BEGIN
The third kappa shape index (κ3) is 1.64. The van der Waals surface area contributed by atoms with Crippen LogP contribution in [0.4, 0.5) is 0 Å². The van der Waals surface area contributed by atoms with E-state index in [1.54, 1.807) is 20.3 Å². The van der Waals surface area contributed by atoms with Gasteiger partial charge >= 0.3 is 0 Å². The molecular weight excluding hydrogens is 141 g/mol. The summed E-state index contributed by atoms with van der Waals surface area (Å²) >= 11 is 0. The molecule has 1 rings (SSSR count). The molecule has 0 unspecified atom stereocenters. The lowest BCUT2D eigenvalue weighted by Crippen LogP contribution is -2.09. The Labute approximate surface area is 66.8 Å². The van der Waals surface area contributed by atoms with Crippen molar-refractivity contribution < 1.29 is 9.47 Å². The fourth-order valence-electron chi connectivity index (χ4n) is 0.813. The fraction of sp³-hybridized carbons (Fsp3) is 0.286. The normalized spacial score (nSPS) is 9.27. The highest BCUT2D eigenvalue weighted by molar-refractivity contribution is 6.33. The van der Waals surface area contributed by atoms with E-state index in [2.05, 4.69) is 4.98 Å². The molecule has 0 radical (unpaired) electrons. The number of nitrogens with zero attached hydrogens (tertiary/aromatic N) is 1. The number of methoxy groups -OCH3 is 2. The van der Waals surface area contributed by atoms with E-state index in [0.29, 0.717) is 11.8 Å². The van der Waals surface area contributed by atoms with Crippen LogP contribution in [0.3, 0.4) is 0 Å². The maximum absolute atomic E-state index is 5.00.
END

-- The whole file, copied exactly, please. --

The third kappa shape index (κ3) is 1.64. The van der Waals surface area contributed by atoms with Crippen LogP contribution in [0.4, 0.5) is 0 Å². The van der Waals surface area contributed by atoms with E-state index in [1.54, 1.807) is 20.3 Å². The van der Waals surface area contributed by atoms with Gasteiger partial charge >= 0.3 is 0 Å². The molecular weight excluding hydrogens is 141 g/mol. The summed E-state index contributed by atoms with van der Waals surface area (Å²) >= 11 is 0. The molecule has 1 rings (SSSR count). The molecule has 0 unspecified atom stereocenters. The lowest BCUT2D eigenvalue weighted by Crippen LogP contribution is -2.09. The Labute approximate surface area is 66.8 Å². The van der Waals surface area contributed by atoms with Crippen molar-refractivity contribution < 1.29 is 9.47 Å². The fourth-order valence-electron chi connectivity index (χ4n) is 0.813. The fraction of sp³-hybridized carbons (Fsp3) is 0.286. The normalized spacial score (nSPS) is 9.27. The highest BCUT2D eigenvalue weighted by molar-refractivity contribution is 6.33. The van der Waals surface area contributed by atoms with E-state index in [2.05, 4.69) is 4.98 Å². The molecule has 0 radical (unpaired) electrons. The number of nitrogens with zero attached hydrogens (tertiary/aromatic N) is 1. The number of methoxy groups -OCH3 is 2. The van der Waals surface area contributed by atoms with E-state index in [0.29, 0.717) is 11.8 Å². The van der Waals surface area contributed by atoms with Crippen LogP contribution in [0.3, 0.4) is 0 Å². The maximum absolute atomic E-state index is 5.00.